Set in the autumn of 1944 and the first half of 1945, Affinity Konar’s fictional treatment of Dr. Josef Mengele’s maniacal experimentation on young twins and other victims incarcerated at Auschwitz is astonishing.Mischling (meaning “hybrid” or “mixed-blood”) is a novel based on carefully mastered research processed by the author’s artful and spiritually charged imagination. It is the most risk-prone type of coming-of-age tale that one is likely to encounter, held as it is in a nightmarish, post-apocalyptic frame.
Konar - credit Gabriela Michanie

Konar – credit Gabriela Michanie

The first half of the novel is set primarily within Auschwitz, in the dormitories, labs, and operating stations known as the Zoo. We meet the Zamorsky sisters, Pearl and Stasha, who have been temporarily saved from the usual work camp-to-execution passage due to Mengele’s mad interest in exploring the physical and psychological nature of twinship. He considers himself a rigorous scientist above all else, but it is clear that his perverted genius is driven by something quite different from a passion for scientific method. As the experiments go on, one twin loses much of her sight and hearing while the other loses the use of her legs. Mengele, who asks his charges to call him Uncle Doctor, works by taking the sisters away from each other, watching the consequences of their bonded natures being severed. . . .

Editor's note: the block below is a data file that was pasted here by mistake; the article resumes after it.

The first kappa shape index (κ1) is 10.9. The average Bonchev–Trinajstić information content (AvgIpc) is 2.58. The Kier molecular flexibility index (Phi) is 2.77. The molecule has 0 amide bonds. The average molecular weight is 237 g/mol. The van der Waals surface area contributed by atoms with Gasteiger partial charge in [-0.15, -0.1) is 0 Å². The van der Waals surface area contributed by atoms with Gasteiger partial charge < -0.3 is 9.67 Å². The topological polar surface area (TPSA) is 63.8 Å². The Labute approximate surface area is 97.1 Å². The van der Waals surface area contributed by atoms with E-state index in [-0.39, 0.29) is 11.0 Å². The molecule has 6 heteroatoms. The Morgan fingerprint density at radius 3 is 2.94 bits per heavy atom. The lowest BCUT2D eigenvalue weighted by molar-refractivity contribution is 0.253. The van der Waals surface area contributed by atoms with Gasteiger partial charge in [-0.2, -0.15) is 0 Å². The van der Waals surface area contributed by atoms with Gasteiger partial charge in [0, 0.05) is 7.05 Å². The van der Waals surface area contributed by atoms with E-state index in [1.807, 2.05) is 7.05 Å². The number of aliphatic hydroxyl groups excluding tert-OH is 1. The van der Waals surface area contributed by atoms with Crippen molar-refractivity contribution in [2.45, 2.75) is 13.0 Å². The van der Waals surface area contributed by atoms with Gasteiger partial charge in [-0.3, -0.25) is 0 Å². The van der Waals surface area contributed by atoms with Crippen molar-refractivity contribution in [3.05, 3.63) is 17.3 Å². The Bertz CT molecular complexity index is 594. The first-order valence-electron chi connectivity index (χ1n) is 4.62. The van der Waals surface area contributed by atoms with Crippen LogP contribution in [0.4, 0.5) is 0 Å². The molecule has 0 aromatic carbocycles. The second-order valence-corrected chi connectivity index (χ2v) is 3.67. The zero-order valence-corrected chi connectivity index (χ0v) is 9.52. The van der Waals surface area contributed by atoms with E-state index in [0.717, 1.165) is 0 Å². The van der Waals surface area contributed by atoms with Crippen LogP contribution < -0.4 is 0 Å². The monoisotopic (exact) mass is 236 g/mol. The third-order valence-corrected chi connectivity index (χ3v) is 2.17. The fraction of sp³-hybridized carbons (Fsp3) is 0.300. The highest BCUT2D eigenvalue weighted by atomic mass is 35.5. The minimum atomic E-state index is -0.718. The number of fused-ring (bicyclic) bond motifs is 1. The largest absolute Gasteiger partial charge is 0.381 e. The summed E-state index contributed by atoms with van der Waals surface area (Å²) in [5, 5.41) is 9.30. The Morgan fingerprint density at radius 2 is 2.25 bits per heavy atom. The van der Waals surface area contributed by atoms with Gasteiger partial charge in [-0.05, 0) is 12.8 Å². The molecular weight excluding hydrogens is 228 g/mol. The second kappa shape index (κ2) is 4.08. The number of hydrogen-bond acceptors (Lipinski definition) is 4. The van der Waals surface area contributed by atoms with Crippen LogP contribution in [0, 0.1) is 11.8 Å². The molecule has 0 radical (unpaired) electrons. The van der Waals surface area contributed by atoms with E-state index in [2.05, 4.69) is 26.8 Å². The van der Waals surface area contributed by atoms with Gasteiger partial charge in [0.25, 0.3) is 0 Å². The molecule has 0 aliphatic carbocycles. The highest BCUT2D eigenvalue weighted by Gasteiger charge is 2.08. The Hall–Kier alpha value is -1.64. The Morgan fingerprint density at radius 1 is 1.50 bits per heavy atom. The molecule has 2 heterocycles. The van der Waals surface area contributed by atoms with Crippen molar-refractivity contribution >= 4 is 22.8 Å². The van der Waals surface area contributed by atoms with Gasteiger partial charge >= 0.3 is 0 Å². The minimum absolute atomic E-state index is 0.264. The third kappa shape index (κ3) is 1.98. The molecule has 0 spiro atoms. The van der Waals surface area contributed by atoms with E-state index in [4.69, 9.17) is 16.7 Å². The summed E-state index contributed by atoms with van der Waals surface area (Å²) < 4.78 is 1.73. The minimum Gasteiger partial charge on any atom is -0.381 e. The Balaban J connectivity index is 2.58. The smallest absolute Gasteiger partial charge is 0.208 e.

To see the full review, as it appears on the Jewish Book Council web site, click here: Mischling by Affinity Konar | Jewish Book Council

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Punta Gorda author works for fair, full, and informed voter participation

Make Democracy Work Again: A Blueprint for the 2016 Election and Beyond, by Teresa Jenkins. Book Broker Publishers. 362 pages. Trade paperback $15.99.

Playing off the principle slogan of the Trump campaign, with its implicit racial and cultural elitism, Teresa Jenkins has crafted a mighty call for a strong resurgence of true democracy as viewed from the left side of the political pulpit.  makedemocracyworkcover5-19-16

The author presents a carefully researched and reasoned argument that is really three arguments in one. The first strives to extoll the virtues of what enemies would call big government. Ms. Jenkins applauds having a government big enough to continue the social benefits that, beginning with FDR, the Democratic liberal-leaning agenda has brought forth. She sees these accomplishments, from Social Security to the Affordable Care Act, as part of a continuum that must keep advancing.

Her second argument is for the absolute necessity of respectful political debate in which the contest is truly one of ideas, not slogans or name-calling or fear-mongering.

The third argument calls for the widest possible enfranchisement of citizen voters. The more that citizens embrace the ballot box and all the other means of engagement that shape government action, the more the American Dream is realized. This outcome requires self-education and open-minded listening.